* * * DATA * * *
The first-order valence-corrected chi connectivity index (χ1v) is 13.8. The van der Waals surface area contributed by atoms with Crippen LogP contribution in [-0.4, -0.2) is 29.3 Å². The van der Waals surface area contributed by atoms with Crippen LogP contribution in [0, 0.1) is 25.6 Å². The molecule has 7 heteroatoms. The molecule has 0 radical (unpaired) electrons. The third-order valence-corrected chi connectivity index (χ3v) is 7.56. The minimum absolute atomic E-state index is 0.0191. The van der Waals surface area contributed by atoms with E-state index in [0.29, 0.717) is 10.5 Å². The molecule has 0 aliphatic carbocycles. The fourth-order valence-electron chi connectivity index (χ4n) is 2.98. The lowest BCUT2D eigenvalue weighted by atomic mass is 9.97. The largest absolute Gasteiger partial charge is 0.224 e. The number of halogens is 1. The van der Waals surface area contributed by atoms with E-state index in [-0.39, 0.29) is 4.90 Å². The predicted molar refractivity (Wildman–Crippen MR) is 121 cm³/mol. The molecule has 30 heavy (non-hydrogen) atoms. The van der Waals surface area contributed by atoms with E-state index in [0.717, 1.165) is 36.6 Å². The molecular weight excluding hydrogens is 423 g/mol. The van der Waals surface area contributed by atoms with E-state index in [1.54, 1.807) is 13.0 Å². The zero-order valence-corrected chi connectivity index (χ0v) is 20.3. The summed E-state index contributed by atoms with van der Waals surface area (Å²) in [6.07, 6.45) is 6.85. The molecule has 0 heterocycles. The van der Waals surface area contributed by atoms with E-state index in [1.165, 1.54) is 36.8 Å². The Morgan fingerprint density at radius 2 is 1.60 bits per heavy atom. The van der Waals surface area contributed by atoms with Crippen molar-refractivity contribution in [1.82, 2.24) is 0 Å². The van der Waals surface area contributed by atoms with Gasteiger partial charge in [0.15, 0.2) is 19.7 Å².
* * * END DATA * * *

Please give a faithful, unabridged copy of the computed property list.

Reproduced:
The first-order valence-corrected chi connectivity index (χ1v) is 13.8. The van der Waals surface area contributed by atoms with Crippen LogP contribution in [-0.4, -0.2) is 29.3 Å². The van der Waals surface area contributed by atoms with Crippen LogP contribution in [0, 0.1) is 25.6 Å². The molecule has 7 heteroatoms. The molecule has 0 radical (unpaired) electrons. The third-order valence-corrected chi connectivity index (χ3v) is 7.56. The minimum absolute atomic E-state index is 0.0191. The van der Waals surface area contributed by atoms with E-state index in [0.29, 0.717) is 10.5 Å². The molecule has 0 aliphatic carbocycles. The fourth-order valence-electron chi connectivity index (χ4n) is 2.98. The lowest BCUT2D eigenvalue weighted by atomic mass is 9.97. The largest absolute Gasteiger partial charge is 0.224 e. The number of halogens is 1. The van der Waals surface area contributed by atoms with E-state index in [-0.39, 0.29) is 4.90 Å². The predicted molar refractivity (Wildman–Crippen MR) is 121 cm³/mol. The molecule has 30 heavy (non-hydrogen) atoms. The van der Waals surface area contributed by atoms with E-state index in [0.717, 1.165) is 36.6 Å². The molecular weight excluding hydrogens is 423 g/mol. The van der Waals surface area contributed by atoms with E-state index in [1.54, 1.807) is 13.0 Å². The zero-order valence-corrected chi connectivity index (χ0v) is 20.3. The summed E-state index contributed by atoms with van der Waals surface area (Å²) in [6.07, 6.45) is 6.85. The molecule has 0 heterocycles. The van der Waals surface area contributed by atoms with E-state index in [1.165, 1.54) is 36.8 Å². The Morgan fingerprint density at radius 2 is 1.60 bits per heavy atom. The van der Waals surface area contributed by atoms with Crippen molar-refractivity contribution in [1.82, 2.24) is 0 Å². The van der Waals surface area contributed by atoms with Gasteiger partial charge in [0.15, 0.2) is 19.7 Å².